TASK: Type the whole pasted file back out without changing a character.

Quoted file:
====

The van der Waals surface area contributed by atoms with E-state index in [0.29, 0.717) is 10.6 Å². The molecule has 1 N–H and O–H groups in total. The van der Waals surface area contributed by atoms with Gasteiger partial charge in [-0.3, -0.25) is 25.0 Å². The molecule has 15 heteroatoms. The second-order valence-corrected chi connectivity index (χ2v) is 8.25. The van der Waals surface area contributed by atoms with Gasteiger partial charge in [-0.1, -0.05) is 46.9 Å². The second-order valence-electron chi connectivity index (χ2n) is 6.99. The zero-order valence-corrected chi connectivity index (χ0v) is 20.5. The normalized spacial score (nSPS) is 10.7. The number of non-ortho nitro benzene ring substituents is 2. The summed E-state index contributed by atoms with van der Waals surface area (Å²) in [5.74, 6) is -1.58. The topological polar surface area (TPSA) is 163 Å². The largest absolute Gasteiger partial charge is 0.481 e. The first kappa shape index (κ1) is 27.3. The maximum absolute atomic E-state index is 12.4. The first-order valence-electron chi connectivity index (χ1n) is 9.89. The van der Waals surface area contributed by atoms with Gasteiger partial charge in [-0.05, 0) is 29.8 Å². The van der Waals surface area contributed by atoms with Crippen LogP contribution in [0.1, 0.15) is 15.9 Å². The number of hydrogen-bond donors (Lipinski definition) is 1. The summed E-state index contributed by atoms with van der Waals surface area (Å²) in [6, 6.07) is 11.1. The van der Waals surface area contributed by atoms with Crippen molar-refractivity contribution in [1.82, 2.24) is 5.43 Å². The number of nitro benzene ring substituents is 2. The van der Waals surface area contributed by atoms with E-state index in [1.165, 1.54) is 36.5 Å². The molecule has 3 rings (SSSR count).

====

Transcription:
The van der Waals surface area contributed by atoms with E-state index in [0.29, 0.717) is 10.6 Å². The molecule has 1 N–H and O–H groups in total. The van der Waals surface area contributed by atoms with Gasteiger partial charge in [-0.3, -0.25) is 25.0 Å². The molecule has 15 heteroatoms. The second-order valence-corrected chi connectivity index (χ2v) is 8.25. The van der Waals surface area contributed by atoms with Gasteiger partial charge in [-0.1, -0.05) is 46.9 Å². The second-order valence-electron chi connectivity index (χ2n) is 6.99. The zero-order valence-corrected chi connectivity index (χ0v) is 20.5. The normalized spacial score (nSPS) is 10.7. The number of non-ortho nitro benzene ring substituents is 2. The summed E-state index contributed by atoms with van der Waals surface area (Å²) in [5.74, 6) is -1.58. The topological polar surface area (TPSA) is 163 Å². The largest absolute Gasteiger partial charge is 0.481 e. The first kappa shape index (κ1) is 27.3. The maximum absolute atomic E-state index is 12.4. The first-order valence-electron chi connectivity index (χ1n) is 9.89. The van der Waals surface area contributed by atoms with Gasteiger partial charge in [-0.05, 0) is 29.8 Å². The van der Waals surface area contributed by atoms with Crippen LogP contribution in [0.1, 0.15) is 15.9 Å². The number of hydrogen-bond donors (Lipinski definition) is 1. The summed E-state index contributed by atoms with van der Waals surface area (Å²) in [6, 6.07) is 11.1. The van der Waals surface area contributed by atoms with Crippen molar-refractivity contribution in [1.82, 2.24) is 5.43 Å². The number of nitro benzene ring substituents is 2. The van der Waals surface area contributed by atoms with E-state index in [1.165, 1.54) is 36.5 Å². The molecule has 3 rings (SSSR count).